Sween also contended that it was error to fail to compare the parties’ use of the words "Deli Express" without the artwork. Even if this was error, it was harmless, the Second Circuit ruled. A comparison of the phrases "Deli Express" with "A & M Deli Express" and "Fresh for Less Deli Express" without considering the parties’ physical presentation of the words, e.g., the actual logos, revealed that they are not similar, the Second Circuit determined. Sween generally uses Deli Express to sell prepackaged convenience foods to retail outlets; it did not allege that it directly operated delis, convenience stores, or other similar retail operations. In contrast, A&M used "Deli Express" as the name of its store and for advertisements of its store. The uses are not so close that an ordinarily prudent consumer would confuse a freshly made sandwich bought at the "A & M Deli Express" store with a "Deli Express" sandwich from Sween’s line of prepackaged foods, the court reasoned.
The third Polaroid factor, proximity, also weighed in A&M’s favor. Market proximity asks whether the two products are in related areas of commerce and geographic proximity looks to the geographic separation of the products.Because Sween alleged that it sold its products in New York City, where A&M’s store is located, it alleged sufficient facts to show geographic proximity. The sole issue then was whether the parties were in close market proximity to each other.
Sween asserted that the strength of its mark and its use in the convenience food market was sufficient to show that it and A&M were competitively proximate. However, as discussed above, A&M’s usage of "Deli Express" was not confusingly similar to Sween’s mark. This weighed against a conclusion that consumers would confuse A&M’s sandwiches with Sween’s. The fact that A&M offered a different product, a deli counter, rather than prepackaged sandwiches, showed that the products are not in the same competitive arena.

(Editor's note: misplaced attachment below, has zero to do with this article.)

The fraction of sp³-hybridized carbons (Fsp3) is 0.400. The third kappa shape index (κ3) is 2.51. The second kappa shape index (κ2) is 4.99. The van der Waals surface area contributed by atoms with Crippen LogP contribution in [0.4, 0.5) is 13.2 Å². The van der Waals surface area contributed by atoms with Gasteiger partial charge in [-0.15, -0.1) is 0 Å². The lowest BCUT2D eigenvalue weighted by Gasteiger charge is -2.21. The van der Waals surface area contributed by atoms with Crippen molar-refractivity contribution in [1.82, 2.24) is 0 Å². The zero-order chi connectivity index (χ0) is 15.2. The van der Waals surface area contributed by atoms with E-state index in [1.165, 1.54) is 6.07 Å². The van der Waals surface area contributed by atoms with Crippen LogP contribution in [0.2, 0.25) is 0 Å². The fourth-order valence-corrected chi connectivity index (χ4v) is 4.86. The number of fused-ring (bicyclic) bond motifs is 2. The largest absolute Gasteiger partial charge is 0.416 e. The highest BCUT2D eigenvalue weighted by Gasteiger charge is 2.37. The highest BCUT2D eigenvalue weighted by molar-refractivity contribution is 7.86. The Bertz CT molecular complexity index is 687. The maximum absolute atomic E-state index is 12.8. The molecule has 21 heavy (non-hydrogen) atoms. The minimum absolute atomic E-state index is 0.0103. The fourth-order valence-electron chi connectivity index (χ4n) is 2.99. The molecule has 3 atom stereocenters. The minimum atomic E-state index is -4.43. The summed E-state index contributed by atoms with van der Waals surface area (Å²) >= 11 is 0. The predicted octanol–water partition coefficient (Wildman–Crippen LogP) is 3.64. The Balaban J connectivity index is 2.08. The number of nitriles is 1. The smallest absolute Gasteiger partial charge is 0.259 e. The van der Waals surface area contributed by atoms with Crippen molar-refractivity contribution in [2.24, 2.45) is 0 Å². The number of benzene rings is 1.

The magistrate judge did err by concluding that the sixth factor (consumer sophistication) was neutral because it could be inferred that retail consumers (like A&M’s) were not as sophisticated as other types of purchasers, the appellate court found. However, the magistrate judge properly concluded that the seventh factor (bad faith) was neutral or slightly favored Sween and that the eighth factor (quality of goods) was neutral.
In conclusion, three factors weighed in Sween’s favor (strength of mark, consumer sophistication, and bad faith), one factor was neutral (quality of goods), and the remaining four factors (similarity, proximity, bridging the gap, and actual confusion) weighed in A&M’s favor. Taken as a whole, it was unlikely that consumers would confuse Sween’s Deli Express brand of prepackaged foods with the "A & M Deli Express" store.
Dilution. Sween argued that its mark was famous enough to warrant protection. But even if Sween sufficiently alleged that its mark was famous, the Second Circuit stated that it could affirm the dismissal of the dilution claim on the alternate ground that Sween did not allege facts showing that its mark was diluted, the court held.
Further, as discussed above, there was little similarly between Sween’s mark and A&M’s usage and Sween did not allege that the Deli Express brand was "widely recognized" beyond the fact that it won industry awards and had "significant" sales. Because there was little similarity between the Deli Express brand and the A&M store, the lower court properly dismissed the Lanham Act trademark dilution claim. For the same reasons, Sween’s state law dilution claim failed.
This case is No. 18-2998-cv.
Attorneys: Thomas H. Boyd (Winthrop & Weinstine, P.A) for E.A. Sween Co. and Minnesota Co. d/b/a Deli Express.
Companies: E.A. Sween Co.; Minnesota Co. d/b/a Deli Express; A&M Deli Express Inc.